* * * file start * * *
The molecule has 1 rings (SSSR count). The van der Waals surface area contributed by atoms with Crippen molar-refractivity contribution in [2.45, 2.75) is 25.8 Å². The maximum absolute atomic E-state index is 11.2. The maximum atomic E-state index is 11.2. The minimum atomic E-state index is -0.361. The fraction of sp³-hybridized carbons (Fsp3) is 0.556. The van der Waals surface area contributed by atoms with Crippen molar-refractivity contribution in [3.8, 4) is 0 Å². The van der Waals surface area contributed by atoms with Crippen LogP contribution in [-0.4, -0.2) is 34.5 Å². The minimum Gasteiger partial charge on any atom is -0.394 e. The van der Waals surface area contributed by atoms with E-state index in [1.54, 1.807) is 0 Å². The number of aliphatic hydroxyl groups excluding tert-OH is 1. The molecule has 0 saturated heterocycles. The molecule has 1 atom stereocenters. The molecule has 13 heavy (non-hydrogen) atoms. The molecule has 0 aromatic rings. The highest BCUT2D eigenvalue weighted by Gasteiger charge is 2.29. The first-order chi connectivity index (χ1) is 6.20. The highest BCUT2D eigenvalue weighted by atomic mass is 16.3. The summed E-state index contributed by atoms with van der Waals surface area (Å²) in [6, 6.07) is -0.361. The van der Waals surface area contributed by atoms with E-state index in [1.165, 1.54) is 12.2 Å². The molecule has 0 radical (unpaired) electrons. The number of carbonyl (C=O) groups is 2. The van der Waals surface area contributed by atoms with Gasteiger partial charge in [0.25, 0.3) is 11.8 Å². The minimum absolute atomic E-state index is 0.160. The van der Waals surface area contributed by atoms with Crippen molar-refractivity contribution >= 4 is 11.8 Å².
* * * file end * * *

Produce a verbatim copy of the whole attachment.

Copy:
The molecule has 1 rings (SSSR count). The van der Waals surface area contributed by atoms with Crippen molar-refractivity contribution in [2.45, 2.75) is 25.8 Å². The maximum absolute atomic E-state index is 11.2. The maximum atomic E-state index is 11.2. The minimum atomic E-state index is -0.361. The fraction of sp³-hybridized carbons (Fsp3) is 0.556. The van der Waals surface area contributed by atoms with Crippen molar-refractivity contribution in [3.8, 4) is 0 Å². The van der Waals surface area contributed by atoms with Crippen LogP contribution in [-0.4, -0.2) is 34.5 Å². The minimum Gasteiger partial charge on any atom is -0.394 e. The van der Waals surface area contributed by atoms with E-state index in [1.54, 1.807) is 0 Å². The number of aliphatic hydroxyl groups excluding tert-OH is 1. The molecule has 0 saturated heterocycles. The molecule has 1 atom stereocenters. The molecule has 13 heavy (non-hydrogen) atoms. The molecule has 0 aromatic rings. The highest BCUT2D eigenvalue weighted by Gasteiger charge is 2.29. The first-order chi connectivity index (χ1) is 6.20. The highest BCUT2D eigenvalue weighted by atomic mass is 16.3. The summed E-state index contributed by atoms with van der Waals surface area (Å²) in [6, 6.07) is -0.361. The van der Waals surface area contributed by atoms with E-state index in [1.165, 1.54) is 12.2 Å². The molecule has 0 radical (unpaired) electrons. The number of carbonyl (C=O) groups is 2. The van der Waals surface area contributed by atoms with Gasteiger partial charge in [0.25, 0.3) is 11.8 Å². The minimum absolute atomic E-state index is 0.160. The van der Waals surface area contributed by atoms with Crippen molar-refractivity contribution >= 4 is 11.8 Å².